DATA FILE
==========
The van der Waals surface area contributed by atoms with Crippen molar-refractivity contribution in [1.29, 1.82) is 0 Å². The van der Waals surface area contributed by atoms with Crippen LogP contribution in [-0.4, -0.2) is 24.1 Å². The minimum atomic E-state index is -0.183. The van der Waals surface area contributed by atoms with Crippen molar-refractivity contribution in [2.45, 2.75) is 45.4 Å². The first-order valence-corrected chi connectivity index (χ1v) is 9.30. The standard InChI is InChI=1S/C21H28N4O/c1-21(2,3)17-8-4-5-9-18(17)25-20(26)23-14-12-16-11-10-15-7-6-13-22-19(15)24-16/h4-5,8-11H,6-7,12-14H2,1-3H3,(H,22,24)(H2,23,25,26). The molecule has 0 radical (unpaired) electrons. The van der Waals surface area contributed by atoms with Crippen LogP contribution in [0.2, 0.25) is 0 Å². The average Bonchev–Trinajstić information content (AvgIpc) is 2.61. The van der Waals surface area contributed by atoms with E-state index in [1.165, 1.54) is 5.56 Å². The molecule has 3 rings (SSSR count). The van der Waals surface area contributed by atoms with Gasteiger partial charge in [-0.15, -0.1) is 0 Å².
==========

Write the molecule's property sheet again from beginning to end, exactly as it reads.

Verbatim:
The van der Waals surface area contributed by atoms with Crippen molar-refractivity contribution in [1.29, 1.82) is 0 Å². The van der Waals surface area contributed by atoms with Crippen LogP contribution in [-0.4, -0.2) is 24.1 Å². The minimum atomic E-state index is -0.183. The van der Waals surface area contributed by atoms with Crippen molar-refractivity contribution in [2.45, 2.75) is 45.4 Å². The first-order valence-corrected chi connectivity index (χ1v) is 9.30. The standard InChI is InChI=1S/C21H28N4O/c1-21(2,3)17-8-4-5-9-18(17)25-20(26)23-14-12-16-11-10-15-7-6-13-22-19(15)24-16/h4-5,8-11H,6-7,12-14H2,1-3H3,(H,22,24)(H2,23,25,26). The molecule has 0 radical (unpaired) electrons. The van der Waals surface area contributed by atoms with Crippen LogP contribution in [0.2, 0.25) is 0 Å². The average Bonchev–Trinajstić information content (AvgIpc) is 2.61. The van der Waals surface area contributed by atoms with E-state index in [1.165, 1.54) is 5.56 Å². The molecule has 3 rings (SSSR count). The van der Waals surface area contributed by atoms with Gasteiger partial charge in [-0.15, -0.1) is 0 Å².